Posted on the 24th November 2014

Litigation is uncertain and uncertainty is expensive. In fact, it has been said that the only certainty in litigation is that it is expensive. Ambiguity around legal costs, is cited in research as the main reason that many businesses reject litigation out of hand. This is despite the fact that non-pursuit of litigation can restrict a business’s options and potentially weaken its position.

Whoever said the only certainty in litigation is that it is expensive is failing to comprehend the reality of modern dispute resolution funding – and that’s something I think businesses should know more about.

For example, have you heard of any of the following litigation funding options: conditional fee agreements, damages-based agreements, hybrid funding arrangements, after-the-event legal expenses insurance, third-party litigation funding? What about paying solicitors on an hourly rate basis?

Paying by the hour is the oldest and most popular approach to litigation funding. Using this method, the client pays the solicitor for each hour of work carried out, regardless of whether the solicitor achieves a successful or timely resolution. In doing so, the client carries all of the costs and associated risks.

All of the other options listed shift risk away from the client, and make litigation possible without throwing good money after bad. Shifting risk is possible in any type of dispute, but the options are greatest when there is a financial element to a claim, rather than a point of principle. So why don’t more businesses act on their potential claims? Because alternative funding has remained under the radar, until now.

Case study – manufacturing business is victim of fraud

Let’s look at a recent example of a manufacturing business that was the victim of fraud by an employee. This fraud was perpetrated over an extended period and the business lost over £150,000 as a result. The employee was only able to commit this fraud because the firm’s external accountants failed to carry out appropriate checks, in breach of both their obligations to the firm and their own best practice.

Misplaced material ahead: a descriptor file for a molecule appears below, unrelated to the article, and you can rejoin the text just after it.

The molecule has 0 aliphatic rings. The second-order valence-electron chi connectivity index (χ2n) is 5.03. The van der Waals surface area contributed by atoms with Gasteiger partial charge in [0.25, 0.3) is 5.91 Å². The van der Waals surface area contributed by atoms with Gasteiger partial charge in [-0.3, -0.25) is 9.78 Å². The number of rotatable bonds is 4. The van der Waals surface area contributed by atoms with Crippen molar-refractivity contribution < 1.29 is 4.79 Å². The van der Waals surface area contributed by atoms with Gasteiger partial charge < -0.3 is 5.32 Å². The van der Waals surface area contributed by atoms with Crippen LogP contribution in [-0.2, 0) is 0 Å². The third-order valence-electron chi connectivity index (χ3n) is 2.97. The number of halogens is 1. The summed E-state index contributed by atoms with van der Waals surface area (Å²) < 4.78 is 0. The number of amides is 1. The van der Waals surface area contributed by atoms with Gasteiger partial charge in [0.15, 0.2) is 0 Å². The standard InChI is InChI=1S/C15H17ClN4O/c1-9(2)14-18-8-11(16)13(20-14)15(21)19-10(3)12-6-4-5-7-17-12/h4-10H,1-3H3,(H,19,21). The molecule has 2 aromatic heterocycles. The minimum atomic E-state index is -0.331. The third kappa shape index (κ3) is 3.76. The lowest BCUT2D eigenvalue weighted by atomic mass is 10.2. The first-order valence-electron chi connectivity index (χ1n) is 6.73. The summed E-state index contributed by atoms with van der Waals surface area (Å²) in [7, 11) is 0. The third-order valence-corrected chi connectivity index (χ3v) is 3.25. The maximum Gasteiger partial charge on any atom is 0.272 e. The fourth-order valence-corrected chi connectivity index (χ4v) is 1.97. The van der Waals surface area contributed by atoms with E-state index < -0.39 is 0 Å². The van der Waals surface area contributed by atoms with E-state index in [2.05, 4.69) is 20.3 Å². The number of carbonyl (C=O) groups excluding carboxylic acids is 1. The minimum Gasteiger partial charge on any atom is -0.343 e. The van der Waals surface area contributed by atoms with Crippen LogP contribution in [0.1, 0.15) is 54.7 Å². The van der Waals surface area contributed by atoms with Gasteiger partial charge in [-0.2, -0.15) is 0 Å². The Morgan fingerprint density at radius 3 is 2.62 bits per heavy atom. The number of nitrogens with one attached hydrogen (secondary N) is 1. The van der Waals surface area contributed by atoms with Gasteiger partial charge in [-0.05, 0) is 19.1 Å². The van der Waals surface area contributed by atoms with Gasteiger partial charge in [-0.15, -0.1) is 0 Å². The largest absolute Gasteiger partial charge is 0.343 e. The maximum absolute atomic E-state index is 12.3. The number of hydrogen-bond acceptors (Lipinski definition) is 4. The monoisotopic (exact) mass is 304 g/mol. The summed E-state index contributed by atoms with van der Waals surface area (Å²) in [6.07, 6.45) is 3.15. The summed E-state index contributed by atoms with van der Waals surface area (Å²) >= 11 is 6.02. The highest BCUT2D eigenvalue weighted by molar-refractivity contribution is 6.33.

In the past, a mid-sized regional manufacturer may have thought twice about suing a large accountancy practice. It can cost six figures to bring a case all the way to trial, and most businesses would prefer the relative certainty of investing that money in machinery rather than legal fees. However, by using alternative funding the business was able to issue proceedings against the accountants without putting any of their own money at risk. The accountants were clearly in breach and quickly settled the case to avoid incurring significant legal fees of their own. The manufacturer was able to recover its lost money and move forward positively with a new cash injection. This is a stark contrast to writing off £150,000.

The fact is most solicitors are still not highlighting these alternative funding options to clients, despite having a professional obligation to do so. Many solicitors are either not aware of all the options or are uncomfortable talking about finance and mitigating risk, preferring to focus on legal issues alone.

Whilst the law is obviously important in a dispute, the commercial aspects of bringing a claim are often more pressing for a business. What will this cost? How long will it drag on for? How can we put pressure on our opponent to settle on commercial terms?

Disputes are always best avoided, but when they arise be sure to understand all your options. By entering a conflict with a full armoury you maximise your chances of winning, and also avoiding a long and bloody battle.

Find out more about litigation funding options or get in touch with Annecto Legal to discuss your case further.